Gold Posy Ring “BE CONSTANT”
The wide gold band with D-section has grooved edges and bears inside the engraved inscription “BE CONSTANT” in capital letters. The shield-like punch with maker’s mark inside the hoop shows the conjoined initials ‘S’ (back to front) and ‘R.’ While the mark is distinctive, the name of the goldsmith has yet to be identified. The ring shows signs of wear through age and is in good, wearable condition.
“Posy rings,” their name deriving from the term poesie meaning poetry, are rings with mottoes or inscriptions on a plain gold band, either in prose or verse. While rings bearing amatory inscriptions date back to the late medieval period, posy rings with poetic expressions of love and affection enjoyed great popularity in seventeenth- and eighteenth-century England and find mention in plays by William Shakespeare, such as the Merchant of Venice and Hamlet (III, 2, 162: “Is this a prologue, or the posy of a ring”). Posy rings were customarily exchanged between friends, relatives, and lovers, and at betrothals and wedding ceremonies. In many instances the message was concealed inside the hoop and its content only known to the wearer and giver.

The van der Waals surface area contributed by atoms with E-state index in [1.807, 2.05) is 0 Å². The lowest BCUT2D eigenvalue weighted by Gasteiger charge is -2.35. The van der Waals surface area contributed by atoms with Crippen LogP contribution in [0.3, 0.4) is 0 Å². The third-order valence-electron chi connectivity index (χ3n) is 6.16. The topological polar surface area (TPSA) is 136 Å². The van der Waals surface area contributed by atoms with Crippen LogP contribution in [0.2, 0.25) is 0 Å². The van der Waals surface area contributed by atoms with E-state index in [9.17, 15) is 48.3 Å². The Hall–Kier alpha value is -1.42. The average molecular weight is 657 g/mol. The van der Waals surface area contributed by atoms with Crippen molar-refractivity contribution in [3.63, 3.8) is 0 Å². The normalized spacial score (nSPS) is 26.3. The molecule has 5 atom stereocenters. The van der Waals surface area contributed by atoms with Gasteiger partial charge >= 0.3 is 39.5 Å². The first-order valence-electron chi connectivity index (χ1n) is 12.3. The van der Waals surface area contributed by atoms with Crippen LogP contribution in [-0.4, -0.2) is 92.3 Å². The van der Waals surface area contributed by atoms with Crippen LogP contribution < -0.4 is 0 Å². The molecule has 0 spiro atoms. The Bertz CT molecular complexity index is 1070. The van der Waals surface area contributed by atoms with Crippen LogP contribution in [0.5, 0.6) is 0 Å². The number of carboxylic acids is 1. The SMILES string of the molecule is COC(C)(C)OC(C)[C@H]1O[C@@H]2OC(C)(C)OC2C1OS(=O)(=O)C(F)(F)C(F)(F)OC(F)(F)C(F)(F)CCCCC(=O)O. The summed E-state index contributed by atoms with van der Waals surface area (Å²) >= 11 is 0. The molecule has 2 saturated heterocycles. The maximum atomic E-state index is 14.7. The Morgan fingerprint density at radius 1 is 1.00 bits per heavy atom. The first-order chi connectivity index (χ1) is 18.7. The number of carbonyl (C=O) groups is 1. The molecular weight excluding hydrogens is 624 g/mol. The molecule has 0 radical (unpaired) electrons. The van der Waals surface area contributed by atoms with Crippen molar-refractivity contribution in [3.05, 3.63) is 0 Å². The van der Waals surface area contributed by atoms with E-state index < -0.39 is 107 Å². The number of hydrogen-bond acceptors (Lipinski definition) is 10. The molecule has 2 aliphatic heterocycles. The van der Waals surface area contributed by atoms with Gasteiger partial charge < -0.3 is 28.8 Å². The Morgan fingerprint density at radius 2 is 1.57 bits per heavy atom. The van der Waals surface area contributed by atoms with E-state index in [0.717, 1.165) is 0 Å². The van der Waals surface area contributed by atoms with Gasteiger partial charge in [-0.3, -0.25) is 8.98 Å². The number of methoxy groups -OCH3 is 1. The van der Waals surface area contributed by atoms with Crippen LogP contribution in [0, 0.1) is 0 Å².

Joan Evans records a variant motto on a posy ring at the Norwich Castle Museum, Norwich “BE CONSTANT EVER” (Evans 1931, p. 25; acc. no. NWHCM: 1894.76.111) and a similar motto was found on a previously catalogued ring by Les Enluminures “Be constant and true” (R 732). A further variation is found on a ring in the Museum of London “Continv constant” (inv. no. 62.4/17). All relate to the constancy of love.
For a history of posy rings with an extensive list of posies, see Evans 1931 and Anon., A Garland of Love: A Collection of Posy-Ring Mottoes, 1907. For further information, see Dalton 1912, pp. 174 ff.; Scarisbrick 2007, pp. 74 ff., Taylor and Scarisbrick 1978, and Oman 1974, pp. 39 ff.